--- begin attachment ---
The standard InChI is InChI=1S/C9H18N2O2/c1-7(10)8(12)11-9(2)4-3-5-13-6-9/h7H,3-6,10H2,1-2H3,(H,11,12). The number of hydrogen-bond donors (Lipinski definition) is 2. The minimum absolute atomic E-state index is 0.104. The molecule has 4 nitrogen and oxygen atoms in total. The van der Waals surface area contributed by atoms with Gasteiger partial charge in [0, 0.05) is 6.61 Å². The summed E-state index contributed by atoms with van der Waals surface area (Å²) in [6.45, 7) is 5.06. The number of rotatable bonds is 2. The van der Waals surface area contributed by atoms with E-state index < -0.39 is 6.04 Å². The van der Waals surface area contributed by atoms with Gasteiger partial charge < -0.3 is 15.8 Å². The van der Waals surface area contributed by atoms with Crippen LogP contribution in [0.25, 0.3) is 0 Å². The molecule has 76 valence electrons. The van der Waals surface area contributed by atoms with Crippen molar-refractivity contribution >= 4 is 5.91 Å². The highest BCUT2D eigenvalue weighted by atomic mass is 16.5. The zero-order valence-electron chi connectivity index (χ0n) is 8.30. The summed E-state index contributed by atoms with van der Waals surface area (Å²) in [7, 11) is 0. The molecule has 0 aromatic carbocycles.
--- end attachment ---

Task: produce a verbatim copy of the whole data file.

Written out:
The standard InChI is InChI=1S/C9H18N2O2/c1-7(10)8(12)11-9(2)4-3-5-13-6-9/h7H,3-6,10H2,1-2H3,(H,11,12). The number of hydrogen-bond donors (Lipinski definition) is 2. The minimum absolute atomic E-state index is 0.104. The molecule has 4 nitrogen and oxygen atoms in total. The van der Waals surface area contributed by atoms with Gasteiger partial charge in [0, 0.05) is 6.61 Å². The summed E-state index contributed by atoms with van der Waals surface area (Å²) in [6.45, 7) is 5.06. The number of rotatable bonds is 2. The van der Waals surface area contributed by atoms with E-state index < -0.39 is 6.04 Å². The van der Waals surface area contributed by atoms with Gasteiger partial charge < -0.3 is 15.8 Å². The van der Waals surface area contributed by atoms with Crippen LogP contribution in [0.25, 0.3) is 0 Å². The molecule has 76 valence electrons. The van der Waals surface area contributed by atoms with Crippen molar-refractivity contribution >= 4 is 5.91 Å². The highest BCUT2D eigenvalue weighted by atomic mass is 16.5. The zero-order valence-electron chi connectivity index (χ0n) is 8.30. The summed E-state index contributed by atoms with van der Waals surface area (Å²) in [7, 11) is 0. The molecule has 0 aromatic carbocycles.